I’m maybe a little personally peaved by the tone of this post. Sorry… as someone who has worked here without the support of a large company, who has seen how companies mostly send people here who do not know what they are doing and do not learn… Expats mostly live in foreign “bubble” environment while their kids go to international schools… In Suzhou, the their companies’ often also provide cars. So, I generally think its a good thing that some leave China. It will drive down the price of international school. It will reduce rental inflation. It will increase the market value of us expats that are smart enough not to pay $7 for a sandwich at Elemental Fresh (and yes…I know YOU like that pretentious, overpriced restaurant).

  9. Rich says:

    April 29th, 2010 at 8:09 am

    Hey Jesse

    so, before I respond directly to your comments, I think I should highlight the fact that (1) I did say that many of the conversations were focused on the superficial everyday items, (2) I did not mention rentals. I was speaking about purchase prices.. because there is a difference (economically and psychologically) about investing in a house in Shanghai for your family that goes beyond one’s pay grade. It is about making an investment in the future of the city. .. and (3) I was not trying to make a distinction between overpaid expat and scrappy halfpats. I said that I was having this conversation with people I knew.. and I know both.

    So, yes, you are correct, there needs to be a more direct comparison on one level. That, on a numbers basis, you would be correct to say that living in NYC and living in Shanghai have a cost basis that would be more directly comparable than Shanghai and Denver. But, that is not the comparison that I have seen lately, or that I see most often. It is Denver, Reno, and other cities in the US where there is a stark contrast in lifestyle, pay grade, and other levels.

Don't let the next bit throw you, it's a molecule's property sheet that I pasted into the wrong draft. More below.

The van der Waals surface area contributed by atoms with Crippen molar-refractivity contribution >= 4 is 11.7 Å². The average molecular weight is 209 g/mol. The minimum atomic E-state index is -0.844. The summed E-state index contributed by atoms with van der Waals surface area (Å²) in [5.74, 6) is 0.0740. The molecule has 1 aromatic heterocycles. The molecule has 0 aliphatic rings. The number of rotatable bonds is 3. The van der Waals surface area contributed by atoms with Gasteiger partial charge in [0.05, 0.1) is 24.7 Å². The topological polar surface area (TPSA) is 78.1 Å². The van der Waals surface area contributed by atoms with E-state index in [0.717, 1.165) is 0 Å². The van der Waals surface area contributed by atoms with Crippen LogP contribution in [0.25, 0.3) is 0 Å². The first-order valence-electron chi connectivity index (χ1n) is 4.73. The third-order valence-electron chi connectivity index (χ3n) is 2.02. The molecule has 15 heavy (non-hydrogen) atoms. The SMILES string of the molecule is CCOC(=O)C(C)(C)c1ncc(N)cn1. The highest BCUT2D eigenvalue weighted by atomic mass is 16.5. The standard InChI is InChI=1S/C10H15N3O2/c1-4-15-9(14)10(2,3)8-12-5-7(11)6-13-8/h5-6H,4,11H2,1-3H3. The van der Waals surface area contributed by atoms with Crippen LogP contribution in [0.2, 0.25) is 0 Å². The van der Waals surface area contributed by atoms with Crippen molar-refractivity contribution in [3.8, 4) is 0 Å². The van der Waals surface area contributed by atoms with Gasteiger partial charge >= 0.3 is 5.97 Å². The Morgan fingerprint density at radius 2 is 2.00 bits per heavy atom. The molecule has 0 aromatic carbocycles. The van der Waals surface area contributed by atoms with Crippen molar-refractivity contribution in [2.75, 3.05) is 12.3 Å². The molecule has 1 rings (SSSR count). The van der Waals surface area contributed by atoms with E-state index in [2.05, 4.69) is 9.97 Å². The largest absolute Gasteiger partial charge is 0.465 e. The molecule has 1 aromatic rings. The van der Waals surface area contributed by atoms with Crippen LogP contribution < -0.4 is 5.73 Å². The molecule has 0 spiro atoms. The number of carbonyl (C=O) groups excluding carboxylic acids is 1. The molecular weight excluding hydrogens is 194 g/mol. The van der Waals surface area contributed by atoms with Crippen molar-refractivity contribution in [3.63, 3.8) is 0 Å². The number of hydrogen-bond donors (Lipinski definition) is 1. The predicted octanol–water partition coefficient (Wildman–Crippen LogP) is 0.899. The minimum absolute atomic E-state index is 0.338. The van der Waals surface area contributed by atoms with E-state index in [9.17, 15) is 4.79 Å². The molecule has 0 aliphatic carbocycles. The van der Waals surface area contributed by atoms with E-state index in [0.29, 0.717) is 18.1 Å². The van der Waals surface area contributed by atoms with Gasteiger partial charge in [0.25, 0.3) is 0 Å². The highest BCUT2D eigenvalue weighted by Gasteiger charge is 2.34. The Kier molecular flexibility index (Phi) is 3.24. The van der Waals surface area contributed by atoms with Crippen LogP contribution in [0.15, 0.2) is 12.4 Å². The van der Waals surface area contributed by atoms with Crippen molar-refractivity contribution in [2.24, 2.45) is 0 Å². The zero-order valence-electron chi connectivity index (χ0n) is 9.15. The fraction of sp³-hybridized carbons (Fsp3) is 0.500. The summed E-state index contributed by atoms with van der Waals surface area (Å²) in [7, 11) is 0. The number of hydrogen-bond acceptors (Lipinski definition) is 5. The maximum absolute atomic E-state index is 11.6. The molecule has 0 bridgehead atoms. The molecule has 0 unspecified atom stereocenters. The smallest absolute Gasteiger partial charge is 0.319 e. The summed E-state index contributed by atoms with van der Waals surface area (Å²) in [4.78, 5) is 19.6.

that being said, in the last year I have been in about 10 US, European, and Asian cities … and I would say that Shanghai has one of the worst price to quality equations. That, staying with NYC.. you get A LOT MORE (it is US city after all), the quality is going to be higher, and (if eating Western food) it is going to be cheaper.

    More importantly, and on a wider investment angle, where I am seeing the most movement (debate and decision making) is when a person (or firm) is considering whether or not to invest real wealth in China.

    So, going back to your San Fran vs Puxi example. Select your average million USD investments in the Bay Area and Puxi real estate market, and you are going to immediately be faced with buying a zero lot line single family house in Palo Alto (or perhaps something with a bit of a yard in the East Bay), and in Puxi, you are going to be buying into a cement slabbed flat. No chance for a garden.. and while it may be a single family unit, you are hearing the neighbors above you tromp around…. and neighbors 8 floors down renovate.

    Getting into the numbers. In China, you are putting down 40% on that million USD for a 30 year loan (max) … but in the US, assuming you have good credit, you can get in on a 5-10% deposit with a 50 year plus loan… 400,000 upfront vs. 100,000 upfront.. 30 years vs. 50 years.. you are going to pay more in interest in the US (so that million USD is really more like 1.1), BUT, your payments are much more manageable…